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Learning to Fly: Tom Petty Passes Away at 66

On Monday, October 2, the music community lost Tom Petty, a true rock n’ roll trailblazer. He was 66. Petty’s longtime manager, Tony Dimitriades, confirmed the musician’s death by issuing the following statement:

“On behalf of the Tom Petty family, we are devastated to announce the untimely death of of our father, husband, brother, leader and friend Tom Petty,” wrote Dimitriades. “He suffered cardiac arrest at his home in Malibu in the early hours of this morning and was taken to UCLA Medical Center but could not be revived. He died peacefully at 8:40 p.m. PT surrounded by family, his bandmates and friends.”

Commented friend and collaborator, Bob Dylan: “It’s shocking, crushing news. I thought the world of Tom. He was a great performer, full of the light, a friend, and I’ll never forget him.”

According to TMZ, Petty was discovered unconscious, not breathing and in full cardiac arrest at his Malibu home on Sunday night. Paramedics rushed Petty to hospital, where he was placed on life support. However, Petty was eventually removed from life support when it was determined that he no longer had any brain activity.

On Monday, September 25, Tom Petty and the Heartbreakers completed a sprawling 40th anniversary tour, one in which Petty previously suggested would be the band’s last big stand.

“I’m thinking it may be the last trip around the country,” said Petty in a 2016 conversation with Rolling Stone. “It’s very likely we’ll keep playing, but will we take on 50 shows in one tour? I don’t think so. I’d be lying if I didn’t say I was thinking this might be the last big one. We’re all on the backside of our sixties. I have a granddaughter now I’d like to see as much as I can. I don’t want to spend my life on the road. This tour will take me away for four months. With a little kid, that’s a lot of time.”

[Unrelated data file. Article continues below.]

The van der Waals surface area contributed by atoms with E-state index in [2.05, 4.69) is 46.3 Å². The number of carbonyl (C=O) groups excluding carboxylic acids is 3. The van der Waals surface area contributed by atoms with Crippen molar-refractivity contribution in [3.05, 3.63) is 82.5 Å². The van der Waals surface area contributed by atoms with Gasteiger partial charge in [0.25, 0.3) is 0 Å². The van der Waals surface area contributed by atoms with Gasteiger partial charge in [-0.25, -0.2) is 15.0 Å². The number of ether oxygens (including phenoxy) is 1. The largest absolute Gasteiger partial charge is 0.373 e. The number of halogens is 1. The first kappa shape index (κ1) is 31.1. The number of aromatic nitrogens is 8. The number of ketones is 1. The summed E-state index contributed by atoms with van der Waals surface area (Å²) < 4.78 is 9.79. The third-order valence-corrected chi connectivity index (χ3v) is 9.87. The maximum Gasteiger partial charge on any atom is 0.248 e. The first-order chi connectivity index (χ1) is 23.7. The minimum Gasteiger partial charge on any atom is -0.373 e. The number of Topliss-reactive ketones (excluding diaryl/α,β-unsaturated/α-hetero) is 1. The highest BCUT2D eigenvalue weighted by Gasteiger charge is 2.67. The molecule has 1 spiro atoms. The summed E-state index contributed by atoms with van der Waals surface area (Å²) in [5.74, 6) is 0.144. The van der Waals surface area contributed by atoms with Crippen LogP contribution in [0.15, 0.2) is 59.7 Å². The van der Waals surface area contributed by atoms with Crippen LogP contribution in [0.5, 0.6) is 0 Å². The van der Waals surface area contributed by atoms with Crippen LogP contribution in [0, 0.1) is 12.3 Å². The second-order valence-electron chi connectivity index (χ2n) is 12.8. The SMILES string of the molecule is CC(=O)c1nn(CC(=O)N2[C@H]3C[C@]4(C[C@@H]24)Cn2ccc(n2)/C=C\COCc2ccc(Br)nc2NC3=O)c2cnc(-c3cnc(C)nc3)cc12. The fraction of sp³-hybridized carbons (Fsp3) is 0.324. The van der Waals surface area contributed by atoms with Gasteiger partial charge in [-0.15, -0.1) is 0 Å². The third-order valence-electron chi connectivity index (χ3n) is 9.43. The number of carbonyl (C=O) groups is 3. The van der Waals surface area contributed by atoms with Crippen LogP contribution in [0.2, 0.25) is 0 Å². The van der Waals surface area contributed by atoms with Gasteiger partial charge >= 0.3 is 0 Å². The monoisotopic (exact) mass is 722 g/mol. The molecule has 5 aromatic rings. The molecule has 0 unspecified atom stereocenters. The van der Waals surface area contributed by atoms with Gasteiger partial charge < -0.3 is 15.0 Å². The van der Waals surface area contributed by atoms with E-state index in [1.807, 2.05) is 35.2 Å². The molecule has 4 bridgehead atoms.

Petty, who was inducted into the Rock and Roll Hall of Fame with the Heartbreakers in 2002, is arguably the author of one of America’s greatest songbooks. With a collection of work that includes “American Girl,” “Refugee,” “Don’t Do Me Like That,” “Don’t Come Around Here No More,” “Jammin’ Me,” “Free Fallin’,” “Learning to Fly,” “I Won’t Back Down,” “Runnin’ Down a Dream,” “Mary Jane’s Last Dance” and countless other tunes that didn’t grace mainstream radio, Petty’s musical contributions will remain vital for generations to come.

In terms of performance, I was fortunate enough to attend what will now be considered Petty’s final performance in Toronto: Saturday, July 15, 2017 at the Air Canada Centre. From the nosebleed seats, I witnessed Petty hoist the spirits of the thousands in attendance, showing an energy and enthusiasm not all musicians 65+ would continue to sport.

Most importantly, the graciousness and celebratory swing Petty demonstrated from the stage that night was truly inspiring to witness. He played the hits, dove into beloved album cuts, nailed many rock n’ roll poses and let the smile on his face show the audience that he was having just as great a night as we were.

It is sad to think we’ll never see him on stage again, but we can take some solace in the fact that his songs will forever be with us. We’ll sing the words, clap our hands and feel the goose bumps – we’ll forever keep Tom Petty close.

-Adam Grant